Beijing’s Popular, Hebrew-Speaking PR Man in Israel Masks an Unequal Power Dynamic

In the coastal city of Haifa, a new, expanded, and fully modernized port has just opened—run by a Chinese company. The project raised eyebrows in Washington, tied to to long-running disagreements over the implications of Jerusalem’s economic relations with Beijing. Matti Friedman explores the issue by profiling a man known as “Chinese Itzik,” the Communist country’s Hebrew-speaking, media-savvy public-relations man in Israel:

In 2009, with China taking a greater interest in Israel, he was selected to run the Hebrew desk at China Radio International, a state outfit that might uncharitably be called a propaganda arm or, more generously, a showcase for China’s best self. (The Hebrew desk doesn’t actually broadcast radio, only videos.) The CRI website has a lot of upbeat content about, for example, the many plusses of life in Xinjiang. In Itzik’s rise from an obscure city to an elite college, then to studies abroad, and then to an official media job, it’s possible to sense the hand of the state identifying and promoting a gifted young person.

In one video (not available in the U.S.), he joins Golani Brigade soldiers in basic training, getting his shaggy hair buzzed by an army barber and struggling to clear a concrete wall in the obstacle course. He’s impressed! The tough guys from Golani play along, hands on their rifles. They look down on their funny guest from China and miss the real power dynamic—that the visitor represents a superpower that is rewiring the planet, while they represent a country whose entire population is the size of minor Chinese cities that even people in China probably haven’t heard of.

Itzik is worth watching not just because he’s entertaining and interesting, but because he’s a way to understand how China would like to talk to Israelis now. Someone there is watching us carefully and learning fast. It was only in 2014 that the local Chinese embassy hosted Liu Qibao, a member of the Politburo, for a speech at Tel Aviv University, and asked university administrators to instruct students to stand outside the building waving Chinese flags.

Read more at Tablet

More about: China, Haifa, Israel-China relations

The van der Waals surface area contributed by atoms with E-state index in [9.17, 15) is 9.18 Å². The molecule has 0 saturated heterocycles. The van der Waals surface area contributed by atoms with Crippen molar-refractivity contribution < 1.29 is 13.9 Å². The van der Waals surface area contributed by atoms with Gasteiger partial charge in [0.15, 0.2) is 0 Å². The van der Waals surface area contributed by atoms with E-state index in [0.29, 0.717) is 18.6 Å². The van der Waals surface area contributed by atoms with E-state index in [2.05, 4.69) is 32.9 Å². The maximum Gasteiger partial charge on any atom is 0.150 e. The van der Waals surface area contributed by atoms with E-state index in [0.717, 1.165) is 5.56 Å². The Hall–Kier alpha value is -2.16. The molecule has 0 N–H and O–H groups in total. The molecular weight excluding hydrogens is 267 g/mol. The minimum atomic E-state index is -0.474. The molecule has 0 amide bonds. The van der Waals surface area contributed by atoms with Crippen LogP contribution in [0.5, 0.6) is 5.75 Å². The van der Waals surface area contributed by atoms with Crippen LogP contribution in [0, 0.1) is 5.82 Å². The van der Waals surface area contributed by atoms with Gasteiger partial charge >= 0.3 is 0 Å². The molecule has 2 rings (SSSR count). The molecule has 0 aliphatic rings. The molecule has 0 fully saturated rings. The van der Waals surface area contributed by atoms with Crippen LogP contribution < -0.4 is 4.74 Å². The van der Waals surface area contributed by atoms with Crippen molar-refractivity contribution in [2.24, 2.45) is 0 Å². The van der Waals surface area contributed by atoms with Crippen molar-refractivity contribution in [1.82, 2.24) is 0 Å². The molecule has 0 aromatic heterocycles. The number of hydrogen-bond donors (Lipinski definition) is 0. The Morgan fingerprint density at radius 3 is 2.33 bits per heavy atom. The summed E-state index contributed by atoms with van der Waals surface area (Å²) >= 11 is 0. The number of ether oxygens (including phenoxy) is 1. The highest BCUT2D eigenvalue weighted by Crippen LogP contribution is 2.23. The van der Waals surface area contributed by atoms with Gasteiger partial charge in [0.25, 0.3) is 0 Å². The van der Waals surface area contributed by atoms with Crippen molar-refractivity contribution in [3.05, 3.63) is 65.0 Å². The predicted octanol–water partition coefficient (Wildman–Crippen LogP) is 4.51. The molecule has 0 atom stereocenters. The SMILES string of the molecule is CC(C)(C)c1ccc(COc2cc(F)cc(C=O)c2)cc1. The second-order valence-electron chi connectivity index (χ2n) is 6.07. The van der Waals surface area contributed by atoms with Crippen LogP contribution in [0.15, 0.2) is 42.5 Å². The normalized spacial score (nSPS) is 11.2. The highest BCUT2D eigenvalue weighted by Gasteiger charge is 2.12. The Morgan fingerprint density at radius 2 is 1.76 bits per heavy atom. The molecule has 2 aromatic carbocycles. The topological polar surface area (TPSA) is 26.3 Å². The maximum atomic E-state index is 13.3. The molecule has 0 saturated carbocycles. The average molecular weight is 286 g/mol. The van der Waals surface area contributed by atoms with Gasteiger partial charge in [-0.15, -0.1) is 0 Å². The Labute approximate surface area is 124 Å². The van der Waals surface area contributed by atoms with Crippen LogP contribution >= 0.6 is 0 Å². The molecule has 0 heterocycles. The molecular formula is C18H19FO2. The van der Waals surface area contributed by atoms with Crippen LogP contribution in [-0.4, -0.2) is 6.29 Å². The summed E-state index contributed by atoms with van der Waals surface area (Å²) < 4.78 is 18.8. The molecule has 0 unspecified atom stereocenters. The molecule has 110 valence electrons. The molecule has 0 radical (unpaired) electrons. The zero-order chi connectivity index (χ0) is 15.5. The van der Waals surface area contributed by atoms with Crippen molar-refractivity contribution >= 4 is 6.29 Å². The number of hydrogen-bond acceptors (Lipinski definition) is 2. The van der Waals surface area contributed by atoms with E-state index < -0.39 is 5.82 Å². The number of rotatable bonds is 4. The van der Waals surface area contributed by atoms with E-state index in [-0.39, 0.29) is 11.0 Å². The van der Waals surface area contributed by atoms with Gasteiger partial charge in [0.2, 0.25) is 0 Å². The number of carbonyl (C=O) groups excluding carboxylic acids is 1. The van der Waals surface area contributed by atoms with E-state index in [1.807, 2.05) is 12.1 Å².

While Israel Is Distracted on Two Fronts, Iran Is on the Verge of Building Nuclear Weapons

Iran recently announced its plans to install over 1,000 new advanced centrifuges at its Fordow nuclear facility. Once they are up and running, the Institute for Science and International Security assesses, Fordow will be able to produce enough highly enriched uranium for three nuclear bombs in a mere ten days. The U.S. has remained indifferent. Jacob Nagel writes:

For more than two decades, Iran has continued its efforts to enhance its nuclear-weapons capability—mainly by enriching uranium—causing Israel and the world to concentrate on the fissile material. The International Atomic Energy Agency recently confirmed that Iran has a huge stockpile of uranium enriched to 60 percent, as well as more enriched to 20 percent, and the IAEA board of governors adopted the E3 (France, Germany, UK) proposed resolution to censure Iran for the violations and lack of cooperation with the agency. The Biden administration tried to block it, but joined the resolution when it understood its efforts to block it had failed.

To clarify, enrichment of uranium above 20 percent is unnecessary for most civilian purposes, and transforming 20-percent-enriched uranium to the 90-percent-enriched product necessary for producing weapons is a relatively small step. Washington’s reluctance even to express concern about this development appears to stem from an unwillingness to acknowledge the failures of President Obama’s nuclear policy. Worse, writes Nagel, it is turning a blind eye to efforts at weaponization. But Israel has no such luxury:

Israel must adopt a totally new approach, concentrating mainly on two main efforts: [halting] Iran’s weaponization actions and weakening the regime hoping it will lead to its replacement. Israel should continue the fight against Iran’s enrichment facilities (especially against the new deep underground facility being built near Natanz) and uranium stockpiles, but it should not be the only goal, and for sure not the priority.

The biggest danger threatening Israel’s existence remains the nuclear program. It would be better to confront this threat with Washington, but Israel also must be fully prepared to do it alone.

Read more at Ynet

More about: Iran nuclear program, Israeli Security, Joseph Biden, U.S. Foreign policy